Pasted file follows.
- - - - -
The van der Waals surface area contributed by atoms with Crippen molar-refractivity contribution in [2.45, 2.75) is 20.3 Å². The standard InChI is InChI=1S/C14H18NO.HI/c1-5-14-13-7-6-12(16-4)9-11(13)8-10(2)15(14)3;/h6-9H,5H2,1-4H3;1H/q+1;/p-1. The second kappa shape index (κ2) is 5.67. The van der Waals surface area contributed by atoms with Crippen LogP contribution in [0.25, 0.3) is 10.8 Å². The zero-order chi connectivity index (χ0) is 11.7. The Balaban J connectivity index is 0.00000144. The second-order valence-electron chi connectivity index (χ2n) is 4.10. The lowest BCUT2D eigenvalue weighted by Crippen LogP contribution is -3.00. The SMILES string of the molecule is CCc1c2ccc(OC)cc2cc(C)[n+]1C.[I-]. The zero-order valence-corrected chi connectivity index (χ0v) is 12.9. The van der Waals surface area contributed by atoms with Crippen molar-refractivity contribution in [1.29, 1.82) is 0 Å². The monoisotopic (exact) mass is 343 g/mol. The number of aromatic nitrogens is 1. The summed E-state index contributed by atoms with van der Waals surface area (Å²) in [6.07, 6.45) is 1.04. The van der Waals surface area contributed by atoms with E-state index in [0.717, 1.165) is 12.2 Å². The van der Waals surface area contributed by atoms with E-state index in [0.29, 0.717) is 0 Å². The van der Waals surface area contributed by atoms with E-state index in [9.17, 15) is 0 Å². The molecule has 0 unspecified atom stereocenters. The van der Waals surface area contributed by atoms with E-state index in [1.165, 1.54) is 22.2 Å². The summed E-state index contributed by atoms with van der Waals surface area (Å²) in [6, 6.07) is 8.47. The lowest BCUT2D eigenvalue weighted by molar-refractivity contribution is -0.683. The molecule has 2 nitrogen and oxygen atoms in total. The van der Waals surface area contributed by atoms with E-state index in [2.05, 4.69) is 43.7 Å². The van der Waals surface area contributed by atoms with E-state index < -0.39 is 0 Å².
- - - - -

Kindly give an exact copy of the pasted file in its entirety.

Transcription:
The van der Waals surface area contributed by atoms with Crippen molar-refractivity contribution in [2.45, 2.75) is 20.3 Å². The standard InChI is InChI=1S/C14H18NO.HI/c1-5-14-13-7-6-12(16-4)9-11(13)8-10(2)15(14)3;/h6-9H,5H2,1-4H3;1H/q+1;/p-1. The second kappa shape index (κ2) is 5.67. The van der Waals surface area contributed by atoms with Crippen LogP contribution in [0.25, 0.3) is 10.8 Å². The zero-order chi connectivity index (χ0) is 11.7. The Balaban J connectivity index is 0.00000144. The second-order valence-electron chi connectivity index (χ2n) is 4.10. The lowest BCUT2D eigenvalue weighted by Crippen LogP contribution is -3.00. The SMILES string of the molecule is CCc1c2ccc(OC)cc2cc(C)[n+]1C.[I-]. The zero-order valence-corrected chi connectivity index (χ0v) is 12.9. The van der Waals surface area contributed by atoms with Crippen molar-refractivity contribution in [1.29, 1.82) is 0 Å². The monoisotopic (exact) mass is 343 g/mol. The number of aromatic nitrogens is 1. The summed E-state index contributed by atoms with van der Waals surface area (Å²) in [6.07, 6.45) is 1.04. The van der Waals surface area contributed by atoms with E-state index in [0.717, 1.165) is 12.2 Å². The van der Waals surface area contributed by atoms with E-state index in [0.29, 0.717) is 0 Å². The van der Waals surface area contributed by atoms with E-state index in [9.17, 15) is 0 Å². The molecule has 0 unspecified atom stereocenters. The van der Waals surface area contributed by atoms with E-state index in [1.165, 1.54) is 22.2 Å². The summed E-state index contributed by atoms with van der Waals surface area (Å²) in [6, 6.07) is 8.47. The lowest BCUT2D eigenvalue weighted by molar-refractivity contribution is -0.683. The molecule has 2 nitrogen and oxygen atoms in total. The van der Waals surface area contributed by atoms with E-state index in [2.05, 4.69) is 43.7 Å². The van der Waals surface area contributed by atoms with E-state index < -0.39 is 0 Å².